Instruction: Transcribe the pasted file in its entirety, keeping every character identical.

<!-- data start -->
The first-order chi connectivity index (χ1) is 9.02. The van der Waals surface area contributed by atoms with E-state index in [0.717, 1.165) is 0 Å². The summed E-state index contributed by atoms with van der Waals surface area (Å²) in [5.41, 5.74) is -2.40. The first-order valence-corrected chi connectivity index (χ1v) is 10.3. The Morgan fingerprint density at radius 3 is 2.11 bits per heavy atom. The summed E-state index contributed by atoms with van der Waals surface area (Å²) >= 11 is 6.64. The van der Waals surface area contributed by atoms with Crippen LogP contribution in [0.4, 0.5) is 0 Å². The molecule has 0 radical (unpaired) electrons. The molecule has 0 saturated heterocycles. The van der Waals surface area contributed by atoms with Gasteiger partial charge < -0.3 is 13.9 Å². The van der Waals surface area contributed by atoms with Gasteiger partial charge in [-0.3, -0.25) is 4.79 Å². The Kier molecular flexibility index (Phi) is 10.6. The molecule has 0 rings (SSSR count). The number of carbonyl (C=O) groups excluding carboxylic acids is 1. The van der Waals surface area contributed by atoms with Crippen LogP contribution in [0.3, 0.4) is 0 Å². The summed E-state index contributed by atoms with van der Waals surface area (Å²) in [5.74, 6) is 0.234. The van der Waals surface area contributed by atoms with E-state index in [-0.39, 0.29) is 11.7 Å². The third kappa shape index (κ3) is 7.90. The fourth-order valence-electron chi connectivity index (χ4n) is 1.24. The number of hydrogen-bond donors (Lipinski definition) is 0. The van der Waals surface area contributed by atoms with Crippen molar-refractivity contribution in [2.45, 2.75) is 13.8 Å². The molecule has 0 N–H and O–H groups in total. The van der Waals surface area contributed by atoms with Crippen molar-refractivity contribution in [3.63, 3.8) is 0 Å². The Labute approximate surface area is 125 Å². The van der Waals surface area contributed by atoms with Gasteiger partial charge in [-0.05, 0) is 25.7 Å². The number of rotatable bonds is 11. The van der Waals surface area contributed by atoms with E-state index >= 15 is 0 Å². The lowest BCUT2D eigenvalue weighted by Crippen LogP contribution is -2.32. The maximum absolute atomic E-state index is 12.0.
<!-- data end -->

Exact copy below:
The first-order chi connectivity index (χ1) is 9.02. The van der Waals surface area contributed by atoms with E-state index in [0.717, 1.165) is 0 Å². The summed E-state index contributed by atoms with van der Waals surface area (Å²) in [5.41, 5.74) is -2.40. The first-order valence-corrected chi connectivity index (χ1v) is 10.3. The Morgan fingerprint density at radius 3 is 2.11 bits per heavy atom. The summed E-state index contributed by atoms with van der Waals surface area (Å²) >= 11 is 6.64. The van der Waals surface area contributed by atoms with Crippen LogP contribution in [0.4, 0.5) is 0 Å². The molecule has 0 radical (unpaired) electrons. The molecule has 0 saturated heterocycles. The van der Waals surface area contributed by atoms with Gasteiger partial charge < -0.3 is 13.9 Å². The van der Waals surface area contributed by atoms with Gasteiger partial charge in [-0.3, -0.25) is 4.79 Å². The Kier molecular flexibility index (Phi) is 10.6. The molecule has 0 rings (SSSR count). The number of carbonyl (C=O) groups excluding carboxylic acids is 1. The van der Waals surface area contributed by atoms with Crippen LogP contribution in [0.3, 0.4) is 0 Å². The summed E-state index contributed by atoms with van der Waals surface area (Å²) in [5.74, 6) is 0.234. The van der Waals surface area contributed by atoms with E-state index in [-0.39, 0.29) is 11.7 Å². The third kappa shape index (κ3) is 7.90. The fourth-order valence-electron chi connectivity index (χ4n) is 1.24. The number of hydrogen-bond donors (Lipinski definition) is 0. The van der Waals surface area contributed by atoms with Crippen molar-refractivity contribution in [2.45, 2.75) is 13.8 Å². The molecule has 0 N–H and O–H groups in total. The van der Waals surface area contributed by atoms with Crippen molar-refractivity contribution in [3.63, 3.8) is 0 Å². The Labute approximate surface area is 125 Å². The van der Waals surface area contributed by atoms with Gasteiger partial charge in [-0.05, 0) is 25.7 Å². The number of rotatable bonds is 11. The van der Waals surface area contributed by atoms with E-state index >= 15 is 0 Å². The lowest BCUT2D eigenvalue weighted by Crippen LogP contribution is -2.32. The maximum absolute atomic E-state index is 12.0.